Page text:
Tuesday, February 12, 2008
Doctor, There's Something Wrong With Me: Alabama Court Finds Statements Of Identity Admissible Under Rule 803(4) In Domestic Violence Cases
Federal Rule of Evidence 803(4) and many state counterparts indicate that "[s]tatements made for purposes of medical diagnosis or treatment and describing medical history, or past or present symptoms, pain, or sensations, or the inception or general character of the cause or external source thereof insofar as reasonably pertinent to diagnosis or treatment" are admissible as an exception to the rule against hearsay. When the cause of a declarant's symptoms, pain, or sensations is a person, the declarant's statements for purposes of medical diagnosis or treatment usually have two components : (1) the component concerning general causation (I was shot or hit by a car), and (2) the component concerning who caused the symptoms/pain/sensations (I was shot by "John" or "a caucasian man"). See United States v. Iron Shell, 633 F.2d 77, 84 (8th Cir. 1980). "The former in most cases is pertinent to diagnosis and treatment while the latter would seldom, if ever, be sufficiently related." Id. Thus when a doctor asks what happened to a decalarant's hip and he responds, "I was struck by a car. The car was driven by John," the former statement is admissible under Federal Rule of Evidence 803(4); the latter statement is not.
Many courts, however, have developed an exception to this dichotomy in cases of child abuse by relatives. For instance, as the EIghth Circuit noted in United States v. Renville, 779 F.2d 430, 436-38 (8th Cir. 1985):
"Statements by a child abuse victim to a physician during an examination that the abuser is a member of the victim's immediate household are reasonably pertinent to treatment[;] they are reasonably relied on by a physician in treatment or diagnosis. First, child abuse involves more than physical injury; the physician must be attentive to treating the emotional and psychological injuries which accompany this crime....The exact nature and extent of the psychological problems which ensue from child abuse often depend on the identity of the abuser....Second, physicians have an obligation, imposed by state law, to prevent an abused child from being returned to an environment in which he or she cannot be adequately protected from recurrent abuse."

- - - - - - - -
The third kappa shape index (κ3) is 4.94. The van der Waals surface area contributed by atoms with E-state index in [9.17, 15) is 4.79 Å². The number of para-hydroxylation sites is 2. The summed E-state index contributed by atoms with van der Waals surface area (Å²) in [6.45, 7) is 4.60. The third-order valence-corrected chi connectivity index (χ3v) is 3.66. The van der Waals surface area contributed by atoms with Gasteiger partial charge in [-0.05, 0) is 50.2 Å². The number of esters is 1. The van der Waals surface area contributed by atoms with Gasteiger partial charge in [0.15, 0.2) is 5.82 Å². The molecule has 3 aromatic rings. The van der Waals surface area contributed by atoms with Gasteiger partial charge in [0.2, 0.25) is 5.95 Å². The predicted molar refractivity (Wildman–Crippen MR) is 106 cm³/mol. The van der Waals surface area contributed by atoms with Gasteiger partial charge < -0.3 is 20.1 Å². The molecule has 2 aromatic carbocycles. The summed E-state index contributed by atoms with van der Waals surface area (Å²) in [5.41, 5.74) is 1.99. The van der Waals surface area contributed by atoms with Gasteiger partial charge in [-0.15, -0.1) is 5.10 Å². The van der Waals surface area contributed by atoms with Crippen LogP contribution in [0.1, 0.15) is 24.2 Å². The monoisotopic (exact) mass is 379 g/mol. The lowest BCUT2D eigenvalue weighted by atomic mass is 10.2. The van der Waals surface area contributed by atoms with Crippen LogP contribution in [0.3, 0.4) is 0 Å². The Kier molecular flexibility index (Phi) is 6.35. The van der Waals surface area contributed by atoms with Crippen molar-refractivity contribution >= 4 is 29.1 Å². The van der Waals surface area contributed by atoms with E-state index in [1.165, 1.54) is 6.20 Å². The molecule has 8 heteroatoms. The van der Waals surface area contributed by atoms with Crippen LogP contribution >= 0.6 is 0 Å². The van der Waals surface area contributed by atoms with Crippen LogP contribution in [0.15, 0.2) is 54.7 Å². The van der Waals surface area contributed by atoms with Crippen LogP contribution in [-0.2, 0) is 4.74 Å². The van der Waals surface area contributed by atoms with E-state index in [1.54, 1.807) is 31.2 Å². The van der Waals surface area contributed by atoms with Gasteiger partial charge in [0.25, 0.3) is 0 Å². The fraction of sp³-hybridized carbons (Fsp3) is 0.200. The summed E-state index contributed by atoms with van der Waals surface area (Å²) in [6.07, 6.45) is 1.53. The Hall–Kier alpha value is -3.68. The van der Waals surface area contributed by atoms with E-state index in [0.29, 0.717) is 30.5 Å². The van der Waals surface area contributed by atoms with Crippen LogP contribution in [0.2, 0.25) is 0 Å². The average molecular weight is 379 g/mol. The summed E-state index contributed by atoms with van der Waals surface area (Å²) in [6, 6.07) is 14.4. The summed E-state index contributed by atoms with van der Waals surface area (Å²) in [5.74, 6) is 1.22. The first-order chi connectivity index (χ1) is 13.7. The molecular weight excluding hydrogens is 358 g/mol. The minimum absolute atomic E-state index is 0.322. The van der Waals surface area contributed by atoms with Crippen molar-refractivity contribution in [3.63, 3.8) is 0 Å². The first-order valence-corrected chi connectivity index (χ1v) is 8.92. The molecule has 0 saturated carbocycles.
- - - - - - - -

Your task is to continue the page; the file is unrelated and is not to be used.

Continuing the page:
A tougher question, recently faced by the Alabama Court of Criminal Appeals in Moore v. City of Leeds, 2008 WL 274720 (Ala.Cr.App. 2008), is whether there should be an exception to this dichotomy in cases of domestic violence. In Moore, Jeffrey Scott Moore was convicted of domestic violence in the third degree based on the underlying offense of assault, harassment, and harassing communications. Id. at *1 Part of the evidence used to convict Moore consisted of the testimony of Dr. Ronald McCoy, an ear, nose, and throat specialist, who testified that he treated Moore's ex-wife, Karen Kelly, for, inter alia, a broken nose. Id. at *2. According to Dr. McCoy, Kelly told him that "her injury was caused as a result of an 'altercation with her husband while they were driving.'" Id. On appeal, Moore contended that the component of Kelly's statement identifying him as the source of her injury was inadmissible under Rule 803(4).
The court rejected this argument, relying upon the Tenth Circuit's opinion in United States v. Joe, 8 F.3d 1488, 1494-95 (10th Cir. 1993), where the Tenth Circuit found that:
“Unlike the victims in the cases cited above, Ms. Joe was not a child but rather the estranged wife of the alleged sexual abuser. However, the identity of the abuser is reasonably pertinent to treatment in virtually every domestic sexual assault case, even those not involving children. All victims of domestic sexual abuse suffer emotional and psychological injuries, the exact nature and extent of which depend on the identity of the abuser. The physician generally must know who the abuser was in order to render proper treatment because the physician's treatment will necessarily differ when the abuser is a member of the victim's family or household. In the domestic sexual abuse case, for example, the treating physician may recommend special therapy or counseling and instruct the victim to remove herself from the dangerous environment by leaving the home and seeking shelter elsewhere. In short, the domestic sexual abuser's identity is admissible under Rule 803(4) where the abuser has such an intimate relationship with the victim that the abuser's identity becomes ‘reasonably pertinent’ to the victim's proper treatment.”
I think that there's a good argument that there should be an exception to the Rule 803(4) dichotomy in cases of domestic violence, but I don't think that the court in the Moore case provided that argument. The Joe case principally relied upon by the the Alabama Court of Criminal Appeals in rendering its opinion, provides good reasons for an exception in cases of domestic sexual assault cases, but it says nothing about domestic violence not involving sexual assault.